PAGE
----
In short, Freddie Gray was certainly a victim of police brutality and indifference, but his case was not so clear as those instances where unarmed young Black men were shot or choked to death by white policemen in full view of I-phones. The disorders that followed his death were not the single-minded expressions of protest voiced by the witnesses who testify in Five Days. And Baltimore’s political leaders may have responded to the civil disorder in distinctive ways that deserve attention, and perhaps even credit.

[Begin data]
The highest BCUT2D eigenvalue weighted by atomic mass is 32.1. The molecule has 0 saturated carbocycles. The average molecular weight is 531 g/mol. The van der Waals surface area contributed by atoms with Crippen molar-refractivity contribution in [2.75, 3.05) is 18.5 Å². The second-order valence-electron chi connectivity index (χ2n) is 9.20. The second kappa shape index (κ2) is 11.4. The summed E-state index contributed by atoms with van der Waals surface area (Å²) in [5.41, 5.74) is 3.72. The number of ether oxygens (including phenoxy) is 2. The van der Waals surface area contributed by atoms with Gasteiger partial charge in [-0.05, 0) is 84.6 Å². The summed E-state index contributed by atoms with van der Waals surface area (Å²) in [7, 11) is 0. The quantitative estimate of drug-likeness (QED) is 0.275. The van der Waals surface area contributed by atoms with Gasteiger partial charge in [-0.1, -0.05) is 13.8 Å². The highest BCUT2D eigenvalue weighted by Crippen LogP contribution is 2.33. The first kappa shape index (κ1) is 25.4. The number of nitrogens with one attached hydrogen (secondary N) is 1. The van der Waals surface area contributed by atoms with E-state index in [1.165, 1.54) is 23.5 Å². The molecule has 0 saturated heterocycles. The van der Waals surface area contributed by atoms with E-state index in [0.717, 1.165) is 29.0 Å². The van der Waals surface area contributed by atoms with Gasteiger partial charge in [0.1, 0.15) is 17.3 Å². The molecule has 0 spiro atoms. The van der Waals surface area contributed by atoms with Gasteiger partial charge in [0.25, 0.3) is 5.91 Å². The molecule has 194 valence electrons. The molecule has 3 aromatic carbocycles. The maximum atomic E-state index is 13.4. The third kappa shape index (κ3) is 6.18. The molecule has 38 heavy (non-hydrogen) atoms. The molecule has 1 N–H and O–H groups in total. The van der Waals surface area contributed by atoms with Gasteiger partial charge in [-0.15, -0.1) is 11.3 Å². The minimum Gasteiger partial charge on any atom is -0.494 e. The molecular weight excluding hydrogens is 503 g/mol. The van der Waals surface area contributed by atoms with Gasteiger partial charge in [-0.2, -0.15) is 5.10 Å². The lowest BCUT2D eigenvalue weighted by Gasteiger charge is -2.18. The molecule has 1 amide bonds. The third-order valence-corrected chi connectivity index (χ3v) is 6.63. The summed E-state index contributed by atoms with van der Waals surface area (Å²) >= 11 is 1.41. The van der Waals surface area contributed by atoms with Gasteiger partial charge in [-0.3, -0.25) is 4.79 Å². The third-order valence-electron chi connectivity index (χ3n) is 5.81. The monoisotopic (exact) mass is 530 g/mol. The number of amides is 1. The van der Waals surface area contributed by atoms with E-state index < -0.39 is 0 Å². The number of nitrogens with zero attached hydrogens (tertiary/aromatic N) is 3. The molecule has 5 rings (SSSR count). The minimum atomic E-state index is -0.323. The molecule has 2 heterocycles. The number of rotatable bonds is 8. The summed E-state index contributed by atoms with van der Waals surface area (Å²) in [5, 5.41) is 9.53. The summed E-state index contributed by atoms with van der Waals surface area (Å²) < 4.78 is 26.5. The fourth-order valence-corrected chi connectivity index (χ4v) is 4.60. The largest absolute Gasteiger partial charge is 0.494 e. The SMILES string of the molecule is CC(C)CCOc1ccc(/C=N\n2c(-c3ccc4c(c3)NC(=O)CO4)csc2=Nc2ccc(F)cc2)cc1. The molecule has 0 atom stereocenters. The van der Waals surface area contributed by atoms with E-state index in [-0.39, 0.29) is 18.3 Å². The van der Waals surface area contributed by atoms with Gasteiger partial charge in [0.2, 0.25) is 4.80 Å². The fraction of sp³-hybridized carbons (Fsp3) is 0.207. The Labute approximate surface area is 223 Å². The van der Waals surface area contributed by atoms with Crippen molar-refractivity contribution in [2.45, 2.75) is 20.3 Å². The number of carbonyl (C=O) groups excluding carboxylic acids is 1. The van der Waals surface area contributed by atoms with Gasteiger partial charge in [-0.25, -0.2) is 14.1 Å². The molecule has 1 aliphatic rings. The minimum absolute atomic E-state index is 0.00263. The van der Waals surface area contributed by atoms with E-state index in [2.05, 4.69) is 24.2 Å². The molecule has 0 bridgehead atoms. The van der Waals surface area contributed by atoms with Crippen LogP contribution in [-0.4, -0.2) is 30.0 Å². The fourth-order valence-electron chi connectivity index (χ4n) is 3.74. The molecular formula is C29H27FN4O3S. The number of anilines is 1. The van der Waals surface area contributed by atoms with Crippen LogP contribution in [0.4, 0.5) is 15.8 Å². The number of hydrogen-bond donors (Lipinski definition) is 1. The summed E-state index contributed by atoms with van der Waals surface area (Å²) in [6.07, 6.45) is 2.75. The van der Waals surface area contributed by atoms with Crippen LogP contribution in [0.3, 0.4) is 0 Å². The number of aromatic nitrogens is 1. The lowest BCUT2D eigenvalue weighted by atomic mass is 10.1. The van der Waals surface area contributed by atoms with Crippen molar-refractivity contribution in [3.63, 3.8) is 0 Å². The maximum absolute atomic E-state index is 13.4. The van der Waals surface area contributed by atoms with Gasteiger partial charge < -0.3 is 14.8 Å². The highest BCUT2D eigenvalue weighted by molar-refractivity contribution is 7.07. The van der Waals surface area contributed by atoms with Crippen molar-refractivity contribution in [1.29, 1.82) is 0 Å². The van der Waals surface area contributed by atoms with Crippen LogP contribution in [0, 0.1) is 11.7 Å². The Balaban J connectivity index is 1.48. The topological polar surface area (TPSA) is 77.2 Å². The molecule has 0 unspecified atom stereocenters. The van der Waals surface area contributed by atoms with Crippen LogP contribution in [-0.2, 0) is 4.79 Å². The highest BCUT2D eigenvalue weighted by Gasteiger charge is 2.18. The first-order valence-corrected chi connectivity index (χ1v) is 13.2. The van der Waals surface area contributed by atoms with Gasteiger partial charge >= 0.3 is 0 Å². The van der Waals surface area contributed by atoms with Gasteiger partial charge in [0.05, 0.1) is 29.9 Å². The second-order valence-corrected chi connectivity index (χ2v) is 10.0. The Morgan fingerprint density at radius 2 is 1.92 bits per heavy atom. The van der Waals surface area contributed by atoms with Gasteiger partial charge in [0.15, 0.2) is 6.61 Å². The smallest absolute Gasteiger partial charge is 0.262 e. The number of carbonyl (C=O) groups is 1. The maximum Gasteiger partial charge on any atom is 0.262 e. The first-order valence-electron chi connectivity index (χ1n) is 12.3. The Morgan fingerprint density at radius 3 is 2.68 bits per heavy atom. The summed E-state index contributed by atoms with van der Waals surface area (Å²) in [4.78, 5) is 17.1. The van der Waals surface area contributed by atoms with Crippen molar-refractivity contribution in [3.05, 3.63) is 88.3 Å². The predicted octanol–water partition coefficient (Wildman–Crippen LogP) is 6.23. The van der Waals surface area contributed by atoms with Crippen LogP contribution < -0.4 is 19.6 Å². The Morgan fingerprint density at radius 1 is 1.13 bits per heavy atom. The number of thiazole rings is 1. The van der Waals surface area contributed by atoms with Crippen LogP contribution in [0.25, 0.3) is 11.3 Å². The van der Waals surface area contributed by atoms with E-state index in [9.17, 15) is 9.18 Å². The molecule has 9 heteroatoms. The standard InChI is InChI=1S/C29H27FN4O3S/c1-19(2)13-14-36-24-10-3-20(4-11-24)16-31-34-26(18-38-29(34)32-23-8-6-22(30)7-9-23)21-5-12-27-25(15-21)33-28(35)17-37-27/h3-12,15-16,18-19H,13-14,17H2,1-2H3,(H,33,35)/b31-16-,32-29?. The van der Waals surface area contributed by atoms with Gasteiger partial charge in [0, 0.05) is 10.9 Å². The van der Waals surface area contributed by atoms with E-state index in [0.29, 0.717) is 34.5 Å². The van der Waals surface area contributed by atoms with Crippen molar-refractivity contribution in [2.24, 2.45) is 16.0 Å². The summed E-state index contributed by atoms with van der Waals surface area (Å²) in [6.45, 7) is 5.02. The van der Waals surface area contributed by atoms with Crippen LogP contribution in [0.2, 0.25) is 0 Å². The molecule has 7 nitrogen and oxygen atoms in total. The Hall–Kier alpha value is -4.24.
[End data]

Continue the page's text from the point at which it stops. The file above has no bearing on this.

But for all this, Wes Moore delivers a response near the very beginning of the book: “This book is about more than Freddie Gray’s death and its aftermath. This book is about more than Baltimore. It’s about privilege, history, entitlement, greed, and pain. And complicity. Mine. All of ours.” Perhaps that’s the message we need to hear.
Michael Crenson, Professor Emeritus and Academy Professor, Department of Political Science, The Johns Hopkins University.